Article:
Margaret Marsh and Wanda Ronner, The Empty Cradle: Infertility in America from .

Margaret Marsh and Wanda Ronner, The Empty Cradle: Infertility in America from Colonial Times to the Present (Baltimore, MD: Johns Hopkins University Press, 1996). Margaret Marsh and Wanda Ronner, The Fertility Doctor: John Rock and the Reproductive Revolution (Baltimore, MD: Johns Hopkins University Press, 2008). Elaine Tyler May, Barren in the Promised Land: Childless Americans and the Pursuit of Happiness (Cambridge, MA: Harvard University Press, 1997).

Selected by Choice magazine as an Outstanding Academic Title for 1996"[Marsh and Ronner make for] a highly successful combination in which faultless clinical detail and a broad social and cultural approach are seamlessly woven to produce a very impressive and beautifully written historical work of the first importance." -- Irvine Louden, Journal of the Social History of Medicine

In The Empty Cradle, Margaret Marsh and Wanda Ronner delve into the origins of the many misconceptions surrounding infertility as they explore how medical and cultural beliefs emerged throughout its controversial history. Drawing on a wide variety of sources -- including intimate diaries and letters, patient records, memoirs, medical literature, and popular magazines -- The Empty Cradle investigates the social, cultural, scientific, and medical dimensions of infertility over the past three hundred years.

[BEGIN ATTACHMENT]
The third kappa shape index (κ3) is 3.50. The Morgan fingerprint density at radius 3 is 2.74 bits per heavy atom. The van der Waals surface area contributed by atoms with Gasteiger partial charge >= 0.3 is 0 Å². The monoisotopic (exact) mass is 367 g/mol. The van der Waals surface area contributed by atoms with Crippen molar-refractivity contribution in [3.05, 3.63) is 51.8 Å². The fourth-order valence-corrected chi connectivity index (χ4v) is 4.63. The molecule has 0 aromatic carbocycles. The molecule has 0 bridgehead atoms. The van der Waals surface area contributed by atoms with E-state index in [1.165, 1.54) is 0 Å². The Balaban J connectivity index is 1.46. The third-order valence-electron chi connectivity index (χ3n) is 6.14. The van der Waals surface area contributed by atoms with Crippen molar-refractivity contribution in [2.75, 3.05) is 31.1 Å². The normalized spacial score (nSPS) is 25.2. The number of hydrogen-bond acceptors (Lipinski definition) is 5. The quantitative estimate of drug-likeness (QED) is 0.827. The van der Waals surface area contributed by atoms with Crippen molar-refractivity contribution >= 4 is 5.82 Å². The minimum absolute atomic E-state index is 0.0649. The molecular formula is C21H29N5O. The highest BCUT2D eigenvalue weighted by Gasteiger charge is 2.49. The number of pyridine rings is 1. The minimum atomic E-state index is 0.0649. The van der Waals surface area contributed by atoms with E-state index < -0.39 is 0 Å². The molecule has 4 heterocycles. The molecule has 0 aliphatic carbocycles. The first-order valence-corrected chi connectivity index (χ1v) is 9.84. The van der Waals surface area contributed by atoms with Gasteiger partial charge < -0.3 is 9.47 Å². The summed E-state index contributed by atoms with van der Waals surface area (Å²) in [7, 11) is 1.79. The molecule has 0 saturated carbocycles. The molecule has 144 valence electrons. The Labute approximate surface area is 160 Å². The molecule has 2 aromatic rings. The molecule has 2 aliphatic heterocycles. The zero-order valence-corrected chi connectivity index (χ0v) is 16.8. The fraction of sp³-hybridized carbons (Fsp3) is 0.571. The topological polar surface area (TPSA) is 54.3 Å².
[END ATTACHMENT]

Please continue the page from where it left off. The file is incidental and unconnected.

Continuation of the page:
Marsh and Ronner explore reactions -- among both physicians and husbands -- to the emerging scientific evidence that infertility was a condition for which men and women bear equal responsibility. The book concludes that infertility is still a subject affected by myth and misunderstanding. A lively and compelling history of a complex medical and cultural phenomenon, The Empty Cradle brings a valuable perspective to current debates about how we should think about and address the experience of infertility in our own time.

"Marsh and Ronner have sought to go beyond the published medical literature to disclose the voices of those most affected by the physiological and cultural condition of infertility... they have restored to the historical record the anguish and the hopes of women who experienced infertility." -- Rima D. Apple, American Historical Review

"The book's lucid explanations of medical terms and procedures will allow me to recommend it to my infertility patients. I plan to do so, trusting that it will give them a new perspective on their predicament. Knowing that it provided me a new perspective on both infertility and the practice of gynecology, I will also assign it an honored place in my medical library." -- Janet E. Shepherd, M.D., Journal of the American Medical Association

" The Empty Cradle demonstrates the profound impact of politics as well as culture on the development of medical practice. It is an excellent model for future scholarship on the complex relationship between science and society." -- Elaine Tyler May, Journal of the History of Medicine and Allied Sciences